S. Oberhelman, “Popular Dream-Interpretation in Ancient Greece and Freudian Psycholanalysis,” The Journal of Popular Culture 11 (December 1977): 685-686; P. C. Miller, Dreams in Late Antiquity: Studies in the Imagination of a Culture (Princeton University Press, 1994), 82. 5 S. Oberhelman, The oneirocritic literature of the late Roman and Byzantine eras of Greece : manuscript studies, translations and commentaries to the dream-books of Greece during the first millennium A.D., with Greek, (Minneapolis 1983); M. Mavroudi, A Byzantine Book on Dream Interpretation: The Oneirocriticon of Achmet and Its Arabic Sources (Leiden: Brill, 2002); A. Kazhdan and H. Maguire, “Byzantine Hagiographical Texts as Sources on Art,” Dumbarton Oaks Papers 45 (1991): 1-22.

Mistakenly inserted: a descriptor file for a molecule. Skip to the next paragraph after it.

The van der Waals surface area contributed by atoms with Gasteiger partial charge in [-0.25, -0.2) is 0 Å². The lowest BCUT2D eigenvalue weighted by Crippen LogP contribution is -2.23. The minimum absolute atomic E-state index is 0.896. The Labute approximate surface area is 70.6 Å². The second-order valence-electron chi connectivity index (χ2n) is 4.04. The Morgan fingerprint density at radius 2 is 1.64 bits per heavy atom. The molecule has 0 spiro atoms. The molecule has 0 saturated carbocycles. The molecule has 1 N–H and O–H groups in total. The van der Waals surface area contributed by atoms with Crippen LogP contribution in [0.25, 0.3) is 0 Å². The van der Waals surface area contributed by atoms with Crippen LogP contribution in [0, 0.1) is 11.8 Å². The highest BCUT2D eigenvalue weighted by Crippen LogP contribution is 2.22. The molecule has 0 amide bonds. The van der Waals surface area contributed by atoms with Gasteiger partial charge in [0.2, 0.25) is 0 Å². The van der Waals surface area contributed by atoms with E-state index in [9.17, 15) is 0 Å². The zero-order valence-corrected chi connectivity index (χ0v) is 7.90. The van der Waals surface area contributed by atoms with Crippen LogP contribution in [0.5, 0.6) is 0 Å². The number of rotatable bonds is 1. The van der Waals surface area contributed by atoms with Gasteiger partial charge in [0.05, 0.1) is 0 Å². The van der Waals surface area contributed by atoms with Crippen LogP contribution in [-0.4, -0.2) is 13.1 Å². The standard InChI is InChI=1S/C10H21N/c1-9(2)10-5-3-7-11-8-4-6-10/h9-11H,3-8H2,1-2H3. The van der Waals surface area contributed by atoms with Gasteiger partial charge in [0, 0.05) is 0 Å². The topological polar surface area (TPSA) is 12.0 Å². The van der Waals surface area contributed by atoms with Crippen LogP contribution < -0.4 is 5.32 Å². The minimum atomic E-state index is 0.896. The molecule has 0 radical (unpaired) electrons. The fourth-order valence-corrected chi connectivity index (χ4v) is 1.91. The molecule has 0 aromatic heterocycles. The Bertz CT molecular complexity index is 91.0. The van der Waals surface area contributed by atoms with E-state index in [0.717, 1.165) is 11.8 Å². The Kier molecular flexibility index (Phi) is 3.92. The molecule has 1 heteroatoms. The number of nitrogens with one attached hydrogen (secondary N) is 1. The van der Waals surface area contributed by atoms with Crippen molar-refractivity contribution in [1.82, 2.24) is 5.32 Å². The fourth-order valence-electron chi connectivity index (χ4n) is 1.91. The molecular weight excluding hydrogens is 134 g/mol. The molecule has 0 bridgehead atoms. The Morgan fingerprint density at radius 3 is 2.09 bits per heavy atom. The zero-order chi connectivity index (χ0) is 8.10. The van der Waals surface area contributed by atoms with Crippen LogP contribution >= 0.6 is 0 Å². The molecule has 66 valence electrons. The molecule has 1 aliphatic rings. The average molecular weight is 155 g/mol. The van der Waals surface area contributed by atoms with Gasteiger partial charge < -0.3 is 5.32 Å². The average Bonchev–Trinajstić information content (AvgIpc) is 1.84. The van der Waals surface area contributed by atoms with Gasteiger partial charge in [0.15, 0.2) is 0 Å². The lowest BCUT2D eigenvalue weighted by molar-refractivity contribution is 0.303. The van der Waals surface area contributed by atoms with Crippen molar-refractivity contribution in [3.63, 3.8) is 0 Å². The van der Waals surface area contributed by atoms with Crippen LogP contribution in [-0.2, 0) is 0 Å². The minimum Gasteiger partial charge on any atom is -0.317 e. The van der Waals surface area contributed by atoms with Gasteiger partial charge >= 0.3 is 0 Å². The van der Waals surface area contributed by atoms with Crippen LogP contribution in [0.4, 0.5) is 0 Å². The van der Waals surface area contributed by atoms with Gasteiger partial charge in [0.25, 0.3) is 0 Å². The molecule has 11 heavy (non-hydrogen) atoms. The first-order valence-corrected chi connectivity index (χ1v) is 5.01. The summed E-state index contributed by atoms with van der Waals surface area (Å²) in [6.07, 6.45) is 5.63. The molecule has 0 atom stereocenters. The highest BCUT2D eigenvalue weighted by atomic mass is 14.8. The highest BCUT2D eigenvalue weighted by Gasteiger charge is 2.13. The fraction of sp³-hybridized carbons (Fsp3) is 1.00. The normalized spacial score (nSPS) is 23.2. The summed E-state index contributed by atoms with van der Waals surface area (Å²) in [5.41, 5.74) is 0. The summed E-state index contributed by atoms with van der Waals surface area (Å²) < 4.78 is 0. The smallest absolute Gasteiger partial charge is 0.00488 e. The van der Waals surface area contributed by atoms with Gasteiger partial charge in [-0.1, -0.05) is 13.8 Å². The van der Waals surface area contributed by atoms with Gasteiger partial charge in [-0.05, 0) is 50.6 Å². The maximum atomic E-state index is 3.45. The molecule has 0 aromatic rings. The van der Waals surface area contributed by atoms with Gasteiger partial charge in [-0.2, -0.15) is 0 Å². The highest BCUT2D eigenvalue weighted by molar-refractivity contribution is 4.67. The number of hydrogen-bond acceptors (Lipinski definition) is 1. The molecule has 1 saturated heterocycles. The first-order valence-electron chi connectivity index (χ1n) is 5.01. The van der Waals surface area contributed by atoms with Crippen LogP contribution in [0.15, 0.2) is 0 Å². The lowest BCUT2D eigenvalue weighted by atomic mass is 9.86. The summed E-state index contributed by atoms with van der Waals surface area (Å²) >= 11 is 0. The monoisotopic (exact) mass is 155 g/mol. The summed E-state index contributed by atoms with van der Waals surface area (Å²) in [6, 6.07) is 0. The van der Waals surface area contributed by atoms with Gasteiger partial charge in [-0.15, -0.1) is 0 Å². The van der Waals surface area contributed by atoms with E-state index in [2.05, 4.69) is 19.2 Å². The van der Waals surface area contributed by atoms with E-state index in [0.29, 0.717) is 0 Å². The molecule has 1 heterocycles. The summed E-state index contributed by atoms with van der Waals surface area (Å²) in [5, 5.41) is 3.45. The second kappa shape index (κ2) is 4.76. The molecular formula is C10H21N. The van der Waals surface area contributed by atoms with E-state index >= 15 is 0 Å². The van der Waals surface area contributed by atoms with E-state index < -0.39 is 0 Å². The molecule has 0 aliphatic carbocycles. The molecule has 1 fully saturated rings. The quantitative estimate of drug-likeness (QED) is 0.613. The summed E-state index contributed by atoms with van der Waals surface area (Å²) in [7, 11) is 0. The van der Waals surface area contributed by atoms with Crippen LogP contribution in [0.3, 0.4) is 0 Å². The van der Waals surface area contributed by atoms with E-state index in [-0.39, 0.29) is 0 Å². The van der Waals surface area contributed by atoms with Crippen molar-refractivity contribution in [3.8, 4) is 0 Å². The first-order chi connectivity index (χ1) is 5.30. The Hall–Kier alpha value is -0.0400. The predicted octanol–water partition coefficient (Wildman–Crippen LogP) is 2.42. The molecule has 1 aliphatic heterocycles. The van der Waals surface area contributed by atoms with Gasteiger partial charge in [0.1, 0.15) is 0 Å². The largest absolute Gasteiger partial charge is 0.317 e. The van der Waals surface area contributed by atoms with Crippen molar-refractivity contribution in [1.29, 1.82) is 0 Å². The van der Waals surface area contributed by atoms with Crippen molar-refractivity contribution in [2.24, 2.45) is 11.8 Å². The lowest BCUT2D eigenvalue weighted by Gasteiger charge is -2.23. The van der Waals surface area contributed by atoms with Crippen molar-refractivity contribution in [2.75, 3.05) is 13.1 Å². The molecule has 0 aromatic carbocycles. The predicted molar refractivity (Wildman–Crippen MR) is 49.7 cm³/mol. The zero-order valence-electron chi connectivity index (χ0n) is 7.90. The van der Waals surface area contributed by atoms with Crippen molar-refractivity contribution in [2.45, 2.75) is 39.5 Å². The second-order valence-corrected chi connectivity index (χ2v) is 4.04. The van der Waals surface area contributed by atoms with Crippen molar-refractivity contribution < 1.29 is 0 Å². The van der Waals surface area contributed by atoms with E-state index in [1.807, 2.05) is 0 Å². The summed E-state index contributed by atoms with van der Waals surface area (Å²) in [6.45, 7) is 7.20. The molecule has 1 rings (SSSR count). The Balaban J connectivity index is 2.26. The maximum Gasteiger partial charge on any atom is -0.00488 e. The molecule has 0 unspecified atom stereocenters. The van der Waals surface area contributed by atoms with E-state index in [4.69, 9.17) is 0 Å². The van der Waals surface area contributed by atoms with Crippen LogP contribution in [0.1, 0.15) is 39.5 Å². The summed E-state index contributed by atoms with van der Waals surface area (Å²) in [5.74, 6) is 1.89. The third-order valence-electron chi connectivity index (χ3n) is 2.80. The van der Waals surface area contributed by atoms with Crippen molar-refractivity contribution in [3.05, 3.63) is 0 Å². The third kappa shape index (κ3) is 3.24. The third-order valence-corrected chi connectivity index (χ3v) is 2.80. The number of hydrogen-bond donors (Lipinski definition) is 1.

forged a tangible link between the will of the divine, past human activities, a particular place, and the highly intimate experience of dreaming. In many cases, hagiographic texts (saint's lives) bound together the private dream, local act of discovery, and found object and translated these events into a kind of universal sacred history. These stories, then, marked the excavator as a mediator between obscure knowledge and public knowledge and commemorated the act of excavation as evidence for a local aspect to the universal sacred. Dream Archaeology also provides a particularly useful point of departure for considering the performative aspects of archaeological research.6 Applying a performative approach to Dream Archaeology has the advantage of shifting the source of archaeological meaning away from objects discovered or even the abstract criteria of methodological discourse toward the relationship between the archaeologist, site-specific practices, and objects. A performative context from Dream Archaeology places it among a whole array of so-called "indigenous archaeologies" that typically would fall outside the traditional boundaries of archaeological practice as defined as a modern and explicitly modernist discipline.7 This emphasis on performance highlights the act of discovery and the archaeologist's role as mediator between the the past and present, the place of excavation and national or even transnational concerns, and a personal and sacred experience and the profane world of undifferentiated nature. This coincides with recent readings of Greek archaeology which have stressed the close relationship in the public eye between archaeological field work and religious duty. Y. Hamilakis has pointed out, for example, that archaeological work is sometimes described as "leitourgima", which is also used to describe the liturgy at the church.8 The interplay between the religious and performative aspects of archaeology made it an ideal complement to the emerging rhetoric of nationalism in